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Career and Education Opportunities for Hairdressers in Maryland

Maryland has a population of 5,699,478, which has grown by 7.61% over the past decade. Nicknamed the "Old Line State," its capital is Annapolis, though its largest city is Baltimore.

Currently, 15,320 people work as hairdressers in Maryland. This is expected to grow by 16% to about 17,800 people by 2016. This is not quite as good as the nation as a whole, where employment opportunities for hairdressers are expected to grow by about 20.1%. In general, hairdressers provide beauty services, such as shampooing, cutting, and styling hair, and massaging and treating scalp.

Hairdressers earn approximately $12 per hour or $25,190 per year on average in Maryland. Nationally they average about $11 hourly or $23,140 per year. Compared with people working in the overall category of Personal Care, people working as hairdressers in Maryland earn more. They earn less than people working in the overall category of Personal Care nationally.

In 2008, there were a total of 3,471,985 jobs in Maryland. The average annual income was $48,164 in 2008, up from $46,922 in 2007. The unemployment rate in Maryland was 7.0% in 2009, which has grown by 2.6% since the previous year. Approximately 31.4% of Maryland residents have college degrees, which is higher than the national average.

The top industries in Maryland include engineering services, radio broadcasting communications equipment manufacturing, and photofinishing. Notable tourist destinations include the National Park Service, the Maryland Art Place Inc, and the Baltimore Civil War Museum.

CITIES WITH Hairdresser OPPORTUNITIES IN Maryland


JOB DESCRIPTION: Hairdresser

Hairdresser video from the State of New Jersey Dept. of Labor and Workforce Development

In general, hairdressers provide beauty services, such as shampooing, cutting, and styling hair, and massaging and treating scalp. They also may also apply makeup, dress wigs, perform hair removal, and provide nail and skin care services.

Every day, hairdressers are expected to be able to control objects and devices with precise control. They need to move quickly in order to hold onto or control objects and devices. It is also important that they control and manipulate objects at a fine level of detail.

Similar jobs with educational opportunities in Maryland include:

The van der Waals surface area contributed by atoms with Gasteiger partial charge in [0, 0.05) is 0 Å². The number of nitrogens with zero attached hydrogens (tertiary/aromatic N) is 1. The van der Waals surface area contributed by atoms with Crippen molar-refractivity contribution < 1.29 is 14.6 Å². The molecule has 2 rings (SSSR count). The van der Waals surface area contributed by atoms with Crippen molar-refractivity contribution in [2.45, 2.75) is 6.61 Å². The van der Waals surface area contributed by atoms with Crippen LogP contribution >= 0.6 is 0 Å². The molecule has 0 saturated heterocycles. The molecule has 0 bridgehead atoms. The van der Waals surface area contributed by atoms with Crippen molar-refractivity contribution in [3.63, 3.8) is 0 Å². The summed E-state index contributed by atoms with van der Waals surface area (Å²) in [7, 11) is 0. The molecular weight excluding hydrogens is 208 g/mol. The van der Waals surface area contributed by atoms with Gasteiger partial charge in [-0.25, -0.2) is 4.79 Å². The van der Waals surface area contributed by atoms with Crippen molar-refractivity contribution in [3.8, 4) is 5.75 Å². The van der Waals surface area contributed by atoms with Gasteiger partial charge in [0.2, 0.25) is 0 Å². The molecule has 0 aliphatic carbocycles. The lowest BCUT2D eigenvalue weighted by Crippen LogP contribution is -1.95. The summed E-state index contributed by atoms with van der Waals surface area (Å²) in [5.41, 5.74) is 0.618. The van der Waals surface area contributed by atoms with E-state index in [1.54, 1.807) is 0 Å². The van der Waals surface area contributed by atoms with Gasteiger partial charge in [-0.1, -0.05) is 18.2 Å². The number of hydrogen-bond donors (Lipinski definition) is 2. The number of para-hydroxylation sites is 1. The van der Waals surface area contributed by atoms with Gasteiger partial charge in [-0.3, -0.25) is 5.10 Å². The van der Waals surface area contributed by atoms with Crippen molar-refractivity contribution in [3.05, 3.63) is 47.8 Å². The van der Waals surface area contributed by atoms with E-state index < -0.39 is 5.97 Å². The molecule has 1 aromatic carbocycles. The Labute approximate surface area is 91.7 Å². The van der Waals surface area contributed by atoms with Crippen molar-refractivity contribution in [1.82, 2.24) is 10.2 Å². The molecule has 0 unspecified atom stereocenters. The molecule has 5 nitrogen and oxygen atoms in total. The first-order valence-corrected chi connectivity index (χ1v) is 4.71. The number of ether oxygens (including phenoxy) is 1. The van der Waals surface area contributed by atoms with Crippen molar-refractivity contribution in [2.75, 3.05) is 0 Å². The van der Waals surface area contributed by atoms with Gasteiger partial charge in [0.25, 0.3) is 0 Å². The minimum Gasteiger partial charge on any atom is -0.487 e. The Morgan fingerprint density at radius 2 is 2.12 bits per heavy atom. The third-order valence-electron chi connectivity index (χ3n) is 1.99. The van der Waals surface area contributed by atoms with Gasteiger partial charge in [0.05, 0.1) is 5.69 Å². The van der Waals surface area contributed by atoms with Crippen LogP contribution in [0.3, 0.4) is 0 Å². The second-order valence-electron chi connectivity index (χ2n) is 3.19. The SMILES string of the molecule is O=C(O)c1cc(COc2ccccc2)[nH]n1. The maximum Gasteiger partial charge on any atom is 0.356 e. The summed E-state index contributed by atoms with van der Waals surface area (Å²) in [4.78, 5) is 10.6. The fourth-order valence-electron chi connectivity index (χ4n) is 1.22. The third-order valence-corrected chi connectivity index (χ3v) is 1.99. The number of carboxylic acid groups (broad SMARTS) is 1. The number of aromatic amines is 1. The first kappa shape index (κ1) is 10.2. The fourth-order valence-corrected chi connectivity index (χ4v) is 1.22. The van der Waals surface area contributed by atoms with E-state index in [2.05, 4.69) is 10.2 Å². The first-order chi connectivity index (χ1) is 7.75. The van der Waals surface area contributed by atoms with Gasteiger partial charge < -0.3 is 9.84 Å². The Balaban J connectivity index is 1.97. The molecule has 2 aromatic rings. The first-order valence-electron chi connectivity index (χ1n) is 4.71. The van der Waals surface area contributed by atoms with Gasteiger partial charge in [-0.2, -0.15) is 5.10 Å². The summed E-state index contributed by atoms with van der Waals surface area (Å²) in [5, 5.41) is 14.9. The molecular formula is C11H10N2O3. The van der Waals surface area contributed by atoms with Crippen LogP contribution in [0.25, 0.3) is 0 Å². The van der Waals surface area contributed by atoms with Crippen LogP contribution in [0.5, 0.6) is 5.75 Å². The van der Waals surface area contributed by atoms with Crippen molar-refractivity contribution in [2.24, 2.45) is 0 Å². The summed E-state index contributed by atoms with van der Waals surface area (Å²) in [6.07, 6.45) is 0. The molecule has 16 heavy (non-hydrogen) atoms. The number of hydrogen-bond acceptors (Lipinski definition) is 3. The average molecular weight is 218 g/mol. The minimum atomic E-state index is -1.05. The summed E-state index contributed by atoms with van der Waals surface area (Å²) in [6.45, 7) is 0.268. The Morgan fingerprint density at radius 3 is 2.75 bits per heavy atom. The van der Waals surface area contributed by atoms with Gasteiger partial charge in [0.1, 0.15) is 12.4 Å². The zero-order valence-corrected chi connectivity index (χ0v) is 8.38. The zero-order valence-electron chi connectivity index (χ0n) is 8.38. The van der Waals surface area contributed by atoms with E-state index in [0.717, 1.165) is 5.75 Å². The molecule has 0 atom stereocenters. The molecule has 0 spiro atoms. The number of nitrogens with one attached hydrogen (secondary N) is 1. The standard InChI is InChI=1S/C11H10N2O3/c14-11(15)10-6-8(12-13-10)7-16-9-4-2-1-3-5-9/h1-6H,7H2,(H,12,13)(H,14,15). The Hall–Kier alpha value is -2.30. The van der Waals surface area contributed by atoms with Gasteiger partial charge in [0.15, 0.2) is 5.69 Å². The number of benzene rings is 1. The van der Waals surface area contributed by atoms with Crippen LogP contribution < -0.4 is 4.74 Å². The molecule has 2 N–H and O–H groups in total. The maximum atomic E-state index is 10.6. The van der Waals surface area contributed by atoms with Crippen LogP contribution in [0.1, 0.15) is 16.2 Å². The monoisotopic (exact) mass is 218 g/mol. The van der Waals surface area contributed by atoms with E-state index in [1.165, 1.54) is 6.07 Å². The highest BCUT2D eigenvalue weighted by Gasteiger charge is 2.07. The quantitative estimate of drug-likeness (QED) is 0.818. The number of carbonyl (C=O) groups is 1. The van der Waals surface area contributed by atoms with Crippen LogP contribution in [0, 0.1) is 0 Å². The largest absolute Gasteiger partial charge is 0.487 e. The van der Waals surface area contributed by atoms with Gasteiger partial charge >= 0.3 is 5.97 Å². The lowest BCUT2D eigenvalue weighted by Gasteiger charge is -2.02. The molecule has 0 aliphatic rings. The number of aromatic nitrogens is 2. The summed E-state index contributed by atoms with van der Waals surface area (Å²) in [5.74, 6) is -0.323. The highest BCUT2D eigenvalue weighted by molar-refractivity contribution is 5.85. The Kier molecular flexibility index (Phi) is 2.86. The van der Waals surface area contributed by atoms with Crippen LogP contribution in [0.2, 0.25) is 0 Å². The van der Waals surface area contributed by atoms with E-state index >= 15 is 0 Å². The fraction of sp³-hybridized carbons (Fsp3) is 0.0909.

• Barber. Provide barbering services, such as cutting, trimming, and styling hair, trimming beards, or giving shaves.
  • Makeup Artist. Apply makeup to performers to reflect period, setting, and situation of their role.
  • Manicurist. Clean and shape customers' fingernails and toenails. May polish or decorate nails.
  • Personal Home Care Aide. Assist elderly or disabled adults with daily living activities at the person's home or in a daytime non-residential facility. Duties performed at a place of residence may include keeping house (making beds, doing laundry, washing dishes) and preparing meals. May provide meals and supervised activities at non-residential care facilities. May advise families, the elderly, and disabled on such things as nutrition, cleanliness, and household utilities.
  • Skin Care Specialist. Provide skin care treatments to face and body to enhance an individual's appearance.

LOCATION INFORMATION: Maryland

Maryland
Maryland photo by Abhijit Tembhekar

Maryland has a population of 5,699,478, which has grown by 7.61% in the last 10 years. Nicknamed the "Old Line State," its capital is Annapolis, though its largest city is Baltimore. In 2008, there were a total of 3,471,985 jobs in Maryland. The average annual income was $48,164 in 2008, up from $46,922 the preceding year. The unemployment rate in Maryland was 7.0% in 2009, which has grown by 2.6% since the previous year. Roughly 31.4% of Maryland residents have college degrees, which is higher than the national average.

The top industries in Maryland include engineering services, radio broadcasting communications equipment manufacturing, and photofinishing. Notable tourist attractions include the Dorfman Museum Figures Inc, the Baltimore Civil War Museum, and the National Park Service.